“Lily Steps Out”
Rita Plush is a first-time novelist making a bold go of it. In “Lily Steps Out,” Ms. Plush has chosen a story clearly close to home and close to her heart, and she is faithful and engaging in the telling of it. Ms. Plush’s handy way with dialogue and details marks the lively tale of one Lily Gold and her transformation from homemaker to entrepreneur.
At the opening of the novel, Lily Gold finds herself thus:
“Sex . . . Lily thinks, lying next to Leon in their bed. Everything is better after sex. Even her thighs are a little thinner — but for how long? The afterglow will fade soon, and then it will be business as usual for them . . . one with a scar down his chest and one with cellulite dimpling her thighs. Suburban New York housewife married thirty-three years, and what has she got to show for it? Making beds and fixing breakfast.”
The one with the scar down his chest is Leon, Lily’s husband, who has undergone heart surgery and is now retired. Gold and Son Gift Boxes — he was the son — is out of business along with the dreams Leon harbored for developing a new kind of gift box and getting his due, a fair share of the company, from his father. In spite of professional disappointments, Leon had been a good provider for Lily and their son, Larry, now out of the house and getting a start on his own as a salesman.
The one with the cellulite dimpling her thighs is Lily herself, married young and now in her mid-50s. She has had long experience as a wife and mother and has come to an important juncture. She wants and is willing to insist on gaining new experience not tied to the home. She has her wits about her; she’s smart and outspoken and self-confident. And so Lily Gold marches out one day to find a job. She’s drawn to interior decorating and to antiques, and finds work in an antiques shop.
At work, Lily develops a friendship with her boss, Walter. He’s a case. Psychologically unwilling to sell any of the furniture in his store because of a deep and difficult personal connection to it, Walter frustrates Lily. Here Ms. Plush writes toward an investigation of how physical things connect to the psyche, how stuff can represent and embody the internal, but stops short of a probing exploration in favor of attending to the plot at hand. Lily Gold would probably love reading Henry James’s “The Spoils of Poynton,” but things are happening fast, and she’s busy with more practical and immediate reading on antiques and various aspects of home decoration.
She pursues these self-directed studies throughout the novel. Lily is a sharp student. She’s learning and pushing herself, coming into her own. The details in Ms. Plush’s writing include physical description along with well-placed information about furniture and antiques; these details feel like the track upon which the story runs if not the fodder for the emotional territory it describes. Ms. Plush’s details will engage readers with a design/decorating/antiques bent, and these readers are sure to appreciate the ring of quality research and information.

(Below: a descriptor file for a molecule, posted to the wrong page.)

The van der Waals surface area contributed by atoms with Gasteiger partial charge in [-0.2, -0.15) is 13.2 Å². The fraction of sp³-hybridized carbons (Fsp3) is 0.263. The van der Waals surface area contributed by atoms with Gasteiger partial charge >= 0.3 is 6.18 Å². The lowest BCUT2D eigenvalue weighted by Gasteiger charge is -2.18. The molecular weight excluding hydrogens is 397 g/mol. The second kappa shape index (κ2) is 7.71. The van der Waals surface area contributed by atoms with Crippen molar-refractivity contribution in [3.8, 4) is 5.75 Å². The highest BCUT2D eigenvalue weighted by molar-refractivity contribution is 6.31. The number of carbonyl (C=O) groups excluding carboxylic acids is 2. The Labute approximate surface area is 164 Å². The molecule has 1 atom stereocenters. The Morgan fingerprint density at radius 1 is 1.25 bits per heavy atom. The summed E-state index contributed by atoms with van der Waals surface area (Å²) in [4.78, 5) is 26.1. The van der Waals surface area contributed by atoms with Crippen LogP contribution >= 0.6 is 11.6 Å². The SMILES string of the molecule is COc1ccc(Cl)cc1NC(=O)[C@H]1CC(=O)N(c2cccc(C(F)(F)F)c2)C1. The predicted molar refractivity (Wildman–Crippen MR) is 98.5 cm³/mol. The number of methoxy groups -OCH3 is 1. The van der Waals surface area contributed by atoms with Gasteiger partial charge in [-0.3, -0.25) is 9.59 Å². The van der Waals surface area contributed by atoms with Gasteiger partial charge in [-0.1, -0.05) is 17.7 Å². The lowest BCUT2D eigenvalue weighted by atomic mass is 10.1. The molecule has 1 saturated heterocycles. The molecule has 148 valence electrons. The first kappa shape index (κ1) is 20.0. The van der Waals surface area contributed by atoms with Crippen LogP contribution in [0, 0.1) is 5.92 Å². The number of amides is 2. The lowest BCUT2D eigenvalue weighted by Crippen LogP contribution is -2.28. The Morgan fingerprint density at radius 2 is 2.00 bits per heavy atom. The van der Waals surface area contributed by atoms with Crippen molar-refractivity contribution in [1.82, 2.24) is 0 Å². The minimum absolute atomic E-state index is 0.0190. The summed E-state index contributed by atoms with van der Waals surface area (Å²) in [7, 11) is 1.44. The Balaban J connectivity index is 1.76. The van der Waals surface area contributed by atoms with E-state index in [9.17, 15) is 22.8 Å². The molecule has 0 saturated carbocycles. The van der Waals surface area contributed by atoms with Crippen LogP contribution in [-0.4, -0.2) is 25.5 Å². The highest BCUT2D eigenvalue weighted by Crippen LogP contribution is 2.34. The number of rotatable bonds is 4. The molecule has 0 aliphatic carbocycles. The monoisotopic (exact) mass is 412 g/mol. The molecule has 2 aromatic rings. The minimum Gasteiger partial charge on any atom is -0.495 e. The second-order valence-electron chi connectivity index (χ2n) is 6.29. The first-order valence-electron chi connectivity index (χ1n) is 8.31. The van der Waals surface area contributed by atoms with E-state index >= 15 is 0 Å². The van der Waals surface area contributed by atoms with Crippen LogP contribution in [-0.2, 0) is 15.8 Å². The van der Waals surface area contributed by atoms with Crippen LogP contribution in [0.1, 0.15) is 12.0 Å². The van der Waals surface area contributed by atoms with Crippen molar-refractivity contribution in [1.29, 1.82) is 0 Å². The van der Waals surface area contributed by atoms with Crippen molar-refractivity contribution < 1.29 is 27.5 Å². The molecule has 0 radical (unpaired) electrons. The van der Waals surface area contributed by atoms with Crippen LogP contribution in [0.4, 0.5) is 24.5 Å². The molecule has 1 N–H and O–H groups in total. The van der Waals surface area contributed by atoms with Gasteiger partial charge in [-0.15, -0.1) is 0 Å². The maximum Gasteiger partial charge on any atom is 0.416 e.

In spite of Lily’s boss’s own challenges on the selling-things front, he supports Lily’s ambition to open a store of her own. The give-and-take between them supplies much of the plot that moves “Lily Steps Out” along, heading surely toward Lily’s growing independence (and narrated in a fast-moving present tense!).
Meanwhile, Leon’s unwillingness to take Lily’s ambitions and need for self-realization seriously causes discord in their marriage. Much of the conflict flares up around finances — particularly fairness, trust, and ethics around a joint bank account and the title to the Gold house. They fight:
He shoves his plate to the side, gives her a fixed stare. “What do you know about business? You think I’m gonna lose my shirt because you want to be someone you’re not?”
“How do you know who I want to be?” The blood spins in her veins. She fights to compose herself.
Yet there seems to be love and attraction between Lily and Leon, and Ms. Plush is not shy about detailing the role of sexuality in the marriage. Lily and Leon have built a life together; they share a social circle and hold much in common, including a rapid-fire style of conversation and a bantering tone. Ms. Plush focuses on the dialogue in the book, and Lily and Leon (and to an extent their son) sound similar the way couples and family members can. But in spite of all Lily and Leon share, growing anger and estrangement take hold, and no one in the Gold house is giving in.
Still, the reader gets the sense that someone may come around, that Lily and Leon do a dance, that perhaps new terms and norms can grow from Lily’s desire for an expanded fulfillment. An optimistic, playful ending reveals “Lily Steps Out” as a story of transition toward the glory of beginning.
Evan Harris is the author of “The Art of Quitting.” She lives in East Hampton with her husband and two sons.
Rita Plush lives in Queens and East Hampton.